A Mass of Life
Susan Bullock (soprano), Susan Bickley (mezzo-soprano), Nigel Robson (tenor) & Alan Opie (baritone)
The Bach Choir
Reviewed by: Richard Whitehouse
Reviewed: 21 May, 2009
Venue: Southbank Centre, London – Royal Festival Hall
Few musical works sum up their era more completely than “A Mass of Life”, Delius’s fashioning of Frederick Nietzsche’s philosophical tract “Also sprach Zarathustra” into a paean to human aspiration and attainment. Right from its completion in 1905 the work has not lacked for champions, not least among choral societies willing to tackle its frequently daunting intricacy of texture and harmony.
This performance found The Bach Choir in fine form, projecting the fugal writing (as in Part 1, Section 3) with the necessary level of articulation and elsewhere rendering the highly detailed vocal writing with an unusual degree of translucency. This in itself went a long way to evoking the mood of the work, even when the poetic sentiments are wilfully ambivalent or obscure (though having Edward Traverse’s unfailingly sympathetic translation included in the programme book was also beneficial).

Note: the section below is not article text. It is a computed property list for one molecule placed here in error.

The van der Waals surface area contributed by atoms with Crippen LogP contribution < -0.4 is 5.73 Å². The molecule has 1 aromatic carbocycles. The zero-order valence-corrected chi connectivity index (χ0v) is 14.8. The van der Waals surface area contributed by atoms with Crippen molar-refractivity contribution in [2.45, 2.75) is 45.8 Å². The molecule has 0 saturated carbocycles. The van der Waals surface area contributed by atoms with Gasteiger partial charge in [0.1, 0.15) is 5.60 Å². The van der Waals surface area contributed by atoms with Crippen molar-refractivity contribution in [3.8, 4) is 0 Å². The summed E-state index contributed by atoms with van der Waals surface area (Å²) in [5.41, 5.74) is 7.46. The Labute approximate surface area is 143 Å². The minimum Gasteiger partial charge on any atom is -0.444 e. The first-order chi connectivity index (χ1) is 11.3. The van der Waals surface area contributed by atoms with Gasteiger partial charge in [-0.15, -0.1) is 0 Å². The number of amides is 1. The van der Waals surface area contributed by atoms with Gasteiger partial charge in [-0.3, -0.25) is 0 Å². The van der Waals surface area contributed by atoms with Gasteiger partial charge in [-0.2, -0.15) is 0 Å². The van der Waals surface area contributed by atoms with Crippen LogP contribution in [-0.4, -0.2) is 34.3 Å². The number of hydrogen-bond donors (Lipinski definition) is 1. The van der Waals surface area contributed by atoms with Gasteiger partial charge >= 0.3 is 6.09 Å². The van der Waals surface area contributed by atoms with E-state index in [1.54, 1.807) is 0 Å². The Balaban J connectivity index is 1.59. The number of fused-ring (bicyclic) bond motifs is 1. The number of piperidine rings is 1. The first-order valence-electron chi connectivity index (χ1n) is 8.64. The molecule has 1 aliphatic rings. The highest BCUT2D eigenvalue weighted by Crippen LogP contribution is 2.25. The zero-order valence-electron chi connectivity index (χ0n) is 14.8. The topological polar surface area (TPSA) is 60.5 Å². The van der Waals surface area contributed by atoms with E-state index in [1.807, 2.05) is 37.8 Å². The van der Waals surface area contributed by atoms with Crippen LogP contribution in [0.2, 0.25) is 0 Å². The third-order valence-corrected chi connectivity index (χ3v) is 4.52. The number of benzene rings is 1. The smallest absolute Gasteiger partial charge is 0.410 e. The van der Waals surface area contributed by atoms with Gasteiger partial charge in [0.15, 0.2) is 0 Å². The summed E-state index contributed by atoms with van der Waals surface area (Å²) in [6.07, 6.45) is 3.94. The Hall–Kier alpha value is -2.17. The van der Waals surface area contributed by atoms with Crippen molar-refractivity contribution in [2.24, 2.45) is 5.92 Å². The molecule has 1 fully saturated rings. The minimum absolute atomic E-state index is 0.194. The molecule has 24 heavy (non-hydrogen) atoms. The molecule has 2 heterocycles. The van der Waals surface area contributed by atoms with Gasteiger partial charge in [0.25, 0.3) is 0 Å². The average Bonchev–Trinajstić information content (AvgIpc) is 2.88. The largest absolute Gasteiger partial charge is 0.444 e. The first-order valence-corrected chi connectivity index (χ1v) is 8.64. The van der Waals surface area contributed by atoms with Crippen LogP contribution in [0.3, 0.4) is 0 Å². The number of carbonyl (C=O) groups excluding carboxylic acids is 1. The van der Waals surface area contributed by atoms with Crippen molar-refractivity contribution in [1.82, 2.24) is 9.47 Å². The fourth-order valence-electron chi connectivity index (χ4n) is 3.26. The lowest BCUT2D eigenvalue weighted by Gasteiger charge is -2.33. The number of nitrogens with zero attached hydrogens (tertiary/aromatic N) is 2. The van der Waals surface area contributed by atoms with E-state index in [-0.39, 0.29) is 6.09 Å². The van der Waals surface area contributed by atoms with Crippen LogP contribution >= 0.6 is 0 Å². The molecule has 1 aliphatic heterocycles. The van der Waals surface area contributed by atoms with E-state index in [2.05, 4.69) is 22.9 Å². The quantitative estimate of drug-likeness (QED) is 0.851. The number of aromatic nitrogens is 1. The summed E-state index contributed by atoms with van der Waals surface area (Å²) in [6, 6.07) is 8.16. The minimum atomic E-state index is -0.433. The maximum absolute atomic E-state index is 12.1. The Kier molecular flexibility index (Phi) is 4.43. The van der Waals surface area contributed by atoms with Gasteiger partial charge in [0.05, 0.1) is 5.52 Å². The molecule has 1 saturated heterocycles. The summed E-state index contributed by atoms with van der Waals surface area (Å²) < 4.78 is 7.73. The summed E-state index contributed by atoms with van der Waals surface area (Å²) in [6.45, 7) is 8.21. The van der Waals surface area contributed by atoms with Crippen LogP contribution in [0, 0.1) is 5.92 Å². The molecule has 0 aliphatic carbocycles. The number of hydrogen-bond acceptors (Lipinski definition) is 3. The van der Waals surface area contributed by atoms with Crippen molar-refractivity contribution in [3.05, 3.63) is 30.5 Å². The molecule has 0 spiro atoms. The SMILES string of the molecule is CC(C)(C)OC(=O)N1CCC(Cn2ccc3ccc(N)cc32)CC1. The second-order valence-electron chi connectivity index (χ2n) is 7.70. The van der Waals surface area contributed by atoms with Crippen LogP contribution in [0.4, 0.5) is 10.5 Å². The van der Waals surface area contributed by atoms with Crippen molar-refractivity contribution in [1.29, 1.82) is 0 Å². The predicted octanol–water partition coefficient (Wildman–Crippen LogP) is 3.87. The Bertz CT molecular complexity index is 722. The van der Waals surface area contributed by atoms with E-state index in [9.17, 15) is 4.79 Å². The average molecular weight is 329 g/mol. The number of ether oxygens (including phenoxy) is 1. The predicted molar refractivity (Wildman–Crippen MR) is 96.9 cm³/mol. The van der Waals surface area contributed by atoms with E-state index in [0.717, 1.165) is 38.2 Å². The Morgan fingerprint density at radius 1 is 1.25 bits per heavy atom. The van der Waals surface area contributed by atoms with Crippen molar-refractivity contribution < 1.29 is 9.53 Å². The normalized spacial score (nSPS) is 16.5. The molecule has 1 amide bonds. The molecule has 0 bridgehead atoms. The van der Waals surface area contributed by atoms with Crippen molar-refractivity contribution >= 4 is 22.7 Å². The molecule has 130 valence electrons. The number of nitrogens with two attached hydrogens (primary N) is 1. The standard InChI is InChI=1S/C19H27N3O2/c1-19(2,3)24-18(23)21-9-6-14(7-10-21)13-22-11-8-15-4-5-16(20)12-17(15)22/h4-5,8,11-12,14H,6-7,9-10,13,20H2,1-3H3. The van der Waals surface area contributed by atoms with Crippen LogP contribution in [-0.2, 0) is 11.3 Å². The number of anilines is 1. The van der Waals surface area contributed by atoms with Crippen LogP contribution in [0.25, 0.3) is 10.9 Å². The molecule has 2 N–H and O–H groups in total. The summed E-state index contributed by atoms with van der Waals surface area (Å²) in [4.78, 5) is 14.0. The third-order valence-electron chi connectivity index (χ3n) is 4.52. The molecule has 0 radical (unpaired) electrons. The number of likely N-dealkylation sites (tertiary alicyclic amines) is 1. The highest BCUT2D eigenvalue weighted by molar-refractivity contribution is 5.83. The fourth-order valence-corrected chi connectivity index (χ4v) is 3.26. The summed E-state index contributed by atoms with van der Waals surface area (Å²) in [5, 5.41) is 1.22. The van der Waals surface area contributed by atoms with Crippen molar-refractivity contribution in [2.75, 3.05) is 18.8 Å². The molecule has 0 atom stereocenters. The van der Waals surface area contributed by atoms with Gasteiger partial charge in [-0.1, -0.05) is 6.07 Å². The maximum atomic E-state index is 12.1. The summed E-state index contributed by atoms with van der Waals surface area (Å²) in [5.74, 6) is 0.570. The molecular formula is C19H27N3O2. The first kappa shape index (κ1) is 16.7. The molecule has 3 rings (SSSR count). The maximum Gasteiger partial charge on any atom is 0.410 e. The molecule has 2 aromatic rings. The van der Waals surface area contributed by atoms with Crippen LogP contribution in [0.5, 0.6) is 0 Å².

The solo contributions are far from evenly distributed. As intelligently and sympathetically as Susan Bullock, Susan Bickley and Nigel Robson sang in their brief solos and ensembles, it was Alan Opie who carried the brunt of the singing – thereby confirming the narrative thread which runs right across the work as the ‘Zarathustra’ protagonist envisions and reaches ever deeper into the life-sustaining force. His account of ‘Zarathustra’s Nachtlied’ (Part 2, Section 6) can rank with the finest this near-operatic soliloquy has received and his overall contribution lacked for nothing in authority and insight.
Otherwise, the evening belonged to David Hill who invested the opening choruses of each part with tremendous impetus as well as sustaining the second of these through its relative longueur midway through. Moreover, he secured a high level of proficiency from the Philharmonia Orchestra – making much of the textural contrasts that inform some of Delius’s most opulent orchestral writing (its difficulties less remarked upon than that of the choir, but hardly less demanding). Sir Charles Groves’s 1988 Proms performance remains supreme in this regard but Hill’s responsiveness was not far behind.
“A Mass of Life” is hardly a work of our time, though its grounding in a very different human context offers pointers that can hardly be ignored. Hopefully a fair number of the gratifyingly large audience present will have tapped into something of its otherworldly and yet supremely human sentiment.